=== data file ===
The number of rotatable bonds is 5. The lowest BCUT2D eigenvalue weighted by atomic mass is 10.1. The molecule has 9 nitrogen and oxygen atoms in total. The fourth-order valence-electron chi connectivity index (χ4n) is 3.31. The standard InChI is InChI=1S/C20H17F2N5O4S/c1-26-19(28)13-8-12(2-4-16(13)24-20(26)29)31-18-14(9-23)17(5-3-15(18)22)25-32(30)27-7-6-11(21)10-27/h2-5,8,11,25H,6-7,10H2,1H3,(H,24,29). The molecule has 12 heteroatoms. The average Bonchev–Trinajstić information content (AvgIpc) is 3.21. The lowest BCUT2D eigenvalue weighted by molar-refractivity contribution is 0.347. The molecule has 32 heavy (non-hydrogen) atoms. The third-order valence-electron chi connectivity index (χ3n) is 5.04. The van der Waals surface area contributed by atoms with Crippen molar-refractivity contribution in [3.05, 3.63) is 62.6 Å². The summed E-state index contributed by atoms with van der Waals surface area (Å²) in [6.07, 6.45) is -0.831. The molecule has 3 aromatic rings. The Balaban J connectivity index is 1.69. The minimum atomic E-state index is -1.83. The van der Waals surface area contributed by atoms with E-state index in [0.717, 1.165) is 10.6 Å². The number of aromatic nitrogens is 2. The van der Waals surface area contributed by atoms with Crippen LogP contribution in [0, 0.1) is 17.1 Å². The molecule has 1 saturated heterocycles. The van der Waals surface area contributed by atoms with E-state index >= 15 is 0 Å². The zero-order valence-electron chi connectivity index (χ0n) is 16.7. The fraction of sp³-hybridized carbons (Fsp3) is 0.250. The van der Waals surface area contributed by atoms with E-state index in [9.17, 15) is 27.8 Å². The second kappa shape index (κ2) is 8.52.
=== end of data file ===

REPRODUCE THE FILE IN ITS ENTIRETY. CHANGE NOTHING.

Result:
The number of rotatable bonds is 5. The lowest BCUT2D eigenvalue weighted by atomic mass is 10.1. The molecule has 9 nitrogen and oxygen atoms in total. The fourth-order valence-electron chi connectivity index (χ4n) is 3.31. The standard InChI is InChI=1S/C20H17F2N5O4S/c1-26-19(28)13-8-12(2-4-16(13)24-20(26)29)31-18-14(9-23)17(5-3-15(18)22)25-32(30)27-7-6-11(21)10-27/h2-5,8,11,25H,6-7,10H2,1H3,(H,24,29). The molecule has 12 heteroatoms. The average Bonchev–Trinajstić information content (AvgIpc) is 3.21. The lowest BCUT2D eigenvalue weighted by molar-refractivity contribution is 0.347. The molecule has 32 heavy (non-hydrogen) atoms. The third-order valence-electron chi connectivity index (χ3n) is 5.04. The van der Waals surface area contributed by atoms with Crippen molar-refractivity contribution in [3.05, 3.63) is 62.6 Å². The summed E-state index contributed by atoms with van der Waals surface area (Å²) in [6.07, 6.45) is -0.831. The molecule has 3 aromatic rings. The Balaban J connectivity index is 1.69. The minimum atomic E-state index is -1.83. The van der Waals surface area contributed by atoms with E-state index in [0.717, 1.165) is 10.6 Å². The number of aromatic nitrogens is 2. The van der Waals surface area contributed by atoms with Crippen LogP contribution in [0, 0.1) is 17.1 Å². The molecule has 1 saturated heterocycles. The van der Waals surface area contributed by atoms with E-state index >= 15 is 0 Å². The zero-order valence-electron chi connectivity index (χ0n) is 16.7. The fraction of sp³-hybridized carbons (Fsp3) is 0.250. The van der Waals surface area contributed by atoms with E-state index in [9.17, 15) is 27.8 Å². The second kappa shape index (κ2) is 8.52.